Recently, Derek Chauvin, the ex-police officer who was convicted of murdering George Floyd in Minneapolis in May 2020, was sentenced to 22 years and six months in jail. Floyd’s murder prompted global protests against police brutality and racism and raised questions in many organisations about the degree of progress that had been made with regard to equality, diversity and inclusion.
In the UK, Floyd’s murder and the subsequent Black Lives Matter protests triggered the Commission on Race and Ethnic Disparities (CRED) to explore racism in the UK. The Commission called for evidence on ethnic disparities and inequality in the UK, and reported in April 2021: Commission on Race and Ethnic Disparities: The Report – March 2021 (publishing.service.gov.uk).
CRED’s report made 24 recommendations which work to forward these four aims:
- to build trust between different communities and the institutions that serve them
- to promote greater fairness to improve opportunities and outcomes for individuals and communities
- to create agency so individuals can take greater control of the decisions that impact their lives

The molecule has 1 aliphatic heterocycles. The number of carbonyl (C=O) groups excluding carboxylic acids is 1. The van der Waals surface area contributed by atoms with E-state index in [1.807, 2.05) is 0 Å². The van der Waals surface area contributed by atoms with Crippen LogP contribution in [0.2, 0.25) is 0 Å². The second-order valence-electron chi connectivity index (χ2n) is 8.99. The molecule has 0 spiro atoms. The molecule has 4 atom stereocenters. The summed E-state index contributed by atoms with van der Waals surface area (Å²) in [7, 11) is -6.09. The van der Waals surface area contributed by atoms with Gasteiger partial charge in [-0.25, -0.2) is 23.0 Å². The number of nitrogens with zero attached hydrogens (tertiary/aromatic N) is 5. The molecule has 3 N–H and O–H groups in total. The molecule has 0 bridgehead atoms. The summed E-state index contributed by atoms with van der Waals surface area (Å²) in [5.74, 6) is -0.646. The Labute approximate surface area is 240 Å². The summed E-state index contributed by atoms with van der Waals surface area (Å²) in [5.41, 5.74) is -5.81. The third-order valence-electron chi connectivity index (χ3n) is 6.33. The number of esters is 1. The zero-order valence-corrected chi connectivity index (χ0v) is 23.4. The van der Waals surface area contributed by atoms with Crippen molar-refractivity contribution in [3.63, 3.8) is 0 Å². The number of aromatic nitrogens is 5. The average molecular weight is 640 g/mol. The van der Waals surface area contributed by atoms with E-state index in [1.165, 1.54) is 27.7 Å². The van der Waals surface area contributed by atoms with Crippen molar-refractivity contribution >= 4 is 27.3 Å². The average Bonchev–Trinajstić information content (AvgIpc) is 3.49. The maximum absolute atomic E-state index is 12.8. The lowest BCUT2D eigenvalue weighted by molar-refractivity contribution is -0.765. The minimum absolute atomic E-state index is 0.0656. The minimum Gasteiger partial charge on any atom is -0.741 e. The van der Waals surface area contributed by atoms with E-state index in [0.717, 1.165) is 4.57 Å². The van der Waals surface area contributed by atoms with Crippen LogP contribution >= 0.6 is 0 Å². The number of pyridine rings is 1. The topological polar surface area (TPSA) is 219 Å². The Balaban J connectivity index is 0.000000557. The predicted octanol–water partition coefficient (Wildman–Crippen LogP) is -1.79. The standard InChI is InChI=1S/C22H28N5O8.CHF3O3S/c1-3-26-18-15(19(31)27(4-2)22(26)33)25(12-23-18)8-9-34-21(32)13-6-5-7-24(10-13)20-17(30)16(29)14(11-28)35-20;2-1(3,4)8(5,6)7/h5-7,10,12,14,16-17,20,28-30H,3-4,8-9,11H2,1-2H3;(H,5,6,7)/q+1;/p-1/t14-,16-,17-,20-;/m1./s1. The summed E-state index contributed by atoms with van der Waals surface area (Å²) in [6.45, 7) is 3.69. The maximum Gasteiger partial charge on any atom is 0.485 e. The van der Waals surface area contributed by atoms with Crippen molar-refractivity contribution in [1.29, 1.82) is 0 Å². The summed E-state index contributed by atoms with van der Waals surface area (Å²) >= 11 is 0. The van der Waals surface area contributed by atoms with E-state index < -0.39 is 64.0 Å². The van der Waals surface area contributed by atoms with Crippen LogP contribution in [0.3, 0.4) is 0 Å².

- to achieve genuine inclusivity to ensure all groups feel a part of UK society.
However, the report was widely critiqued on publication leading to many questions about the quality of the interpretation of research used and the validity of the conclusions reached, while headlines told of “no evidence” of institutional racism in the UK. Dr Tony Sewell, who led the commission, said “This report is about how we really deal with the issue of race and social mobility. We know that education is the best vehicle for this.”
Dan Sanders, Countering Extremism Practice Development Officer, Community Safety & Wellbeing at West Sussex County Council, recognises that there is a great deal of evidence highlighting the inequalities still impacting people within society. He explained, “Some children will experience daily barriers and prejudice normalised and embedded into their everyday reality.”